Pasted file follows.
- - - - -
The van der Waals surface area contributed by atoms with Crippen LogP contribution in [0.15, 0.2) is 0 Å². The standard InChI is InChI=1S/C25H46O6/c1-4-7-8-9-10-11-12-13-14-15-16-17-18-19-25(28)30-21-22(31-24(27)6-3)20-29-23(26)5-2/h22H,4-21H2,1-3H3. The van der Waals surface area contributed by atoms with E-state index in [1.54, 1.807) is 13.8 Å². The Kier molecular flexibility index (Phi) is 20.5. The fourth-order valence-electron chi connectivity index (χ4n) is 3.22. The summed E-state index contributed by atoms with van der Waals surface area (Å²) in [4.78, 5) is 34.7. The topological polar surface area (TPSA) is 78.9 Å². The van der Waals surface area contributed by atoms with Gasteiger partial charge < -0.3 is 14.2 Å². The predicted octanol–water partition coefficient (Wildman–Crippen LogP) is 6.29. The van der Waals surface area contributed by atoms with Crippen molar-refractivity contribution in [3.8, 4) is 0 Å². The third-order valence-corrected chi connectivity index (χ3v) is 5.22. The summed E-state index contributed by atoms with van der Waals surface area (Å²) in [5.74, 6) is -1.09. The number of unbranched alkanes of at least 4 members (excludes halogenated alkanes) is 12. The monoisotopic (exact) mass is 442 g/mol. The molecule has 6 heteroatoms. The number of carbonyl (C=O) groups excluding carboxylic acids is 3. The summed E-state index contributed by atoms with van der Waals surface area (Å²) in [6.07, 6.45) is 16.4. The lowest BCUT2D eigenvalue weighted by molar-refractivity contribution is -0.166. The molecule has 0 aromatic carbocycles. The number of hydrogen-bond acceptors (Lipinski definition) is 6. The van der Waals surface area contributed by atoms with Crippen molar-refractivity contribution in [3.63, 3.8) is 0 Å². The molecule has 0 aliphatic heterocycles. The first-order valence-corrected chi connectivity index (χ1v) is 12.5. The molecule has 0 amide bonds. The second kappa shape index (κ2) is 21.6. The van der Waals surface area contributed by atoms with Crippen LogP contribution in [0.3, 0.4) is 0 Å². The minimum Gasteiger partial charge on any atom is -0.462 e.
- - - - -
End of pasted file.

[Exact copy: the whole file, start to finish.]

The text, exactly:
The van der Waals surface area contributed by atoms with Crippen LogP contribution in [0.15, 0.2) is 0 Å². The standard InChI is InChI=1S/C25H46O6/c1-4-7-8-9-10-11-12-13-14-15-16-17-18-19-25(28)30-21-22(31-24(27)6-3)20-29-23(26)5-2/h22H,4-21H2,1-3H3. The van der Waals surface area contributed by atoms with E-state index in [1.54, 1.807) is 13.8 Å². The Kier molecular flexibility index (Phi) is 20.5. The fourth-order valence-electron chi connectivity index (χ4n) is 3.22. The summed E-state index contributed by atoms with van der Waals surface area (Å²) in [4.78, 5) is 34.7. The topological polar surface area (TPSA) is 78.9 Å². The van der Waals surface area contributed by atoms with Gasteiger partial charge < -0.3 is 14.2 Å². The predicted octanol–water partition coefficient (Wildman–Crippen LogP) is 6.29. The van der Waals surface area contributed by atoms with Crippen molar-refractivity contribution in [3.8, 4) is 0 Å². The third-order valence-corrected chi connectivity index (χ3v) is 5.22. The summed E-state index contributed by atoms with van der Waals surface area (Å²) in [5.74, 6) is -1.09. The number of unbranched alkanes of at least 4 members (excludes halogenated alkanes) is 12. The monoisotopic (exact) mass is 442 g/mol. The molecule has 6 heteroatoms. The number of carbonyl (C=O) groups excluding carboxylic acids is 3. The summed E-state index contributed by atoms with van der Waals surface area (Å²) in [6.07, 6.45) is 16.4. The lowest BCUT2D eigenvalue weighted by molar-refractivity contribution is -0.166. The molecule has 0 aromatic carbocycles. The number of hydrogen-bond acceptors (Lipinski definition) is 6. The van der Waals surface area contributed by atoms with Crippen molar-refractivity contribution in [3.63, 3.8) is 0 Å². The molecule has 0 aliphatic heterocycles. The first-order valence-corrected chi connectivity index (χ1v) is 12.5. The molecule has 0 amide bonds. The second kappa shape index (κ2) is 21.6. The van der Waals surface area contributed by atoms with Crippen LogP contribution in [0.3, 0.4) is 0 Å². The minimum Gasteiger partial charge on any atom is -0.462 e.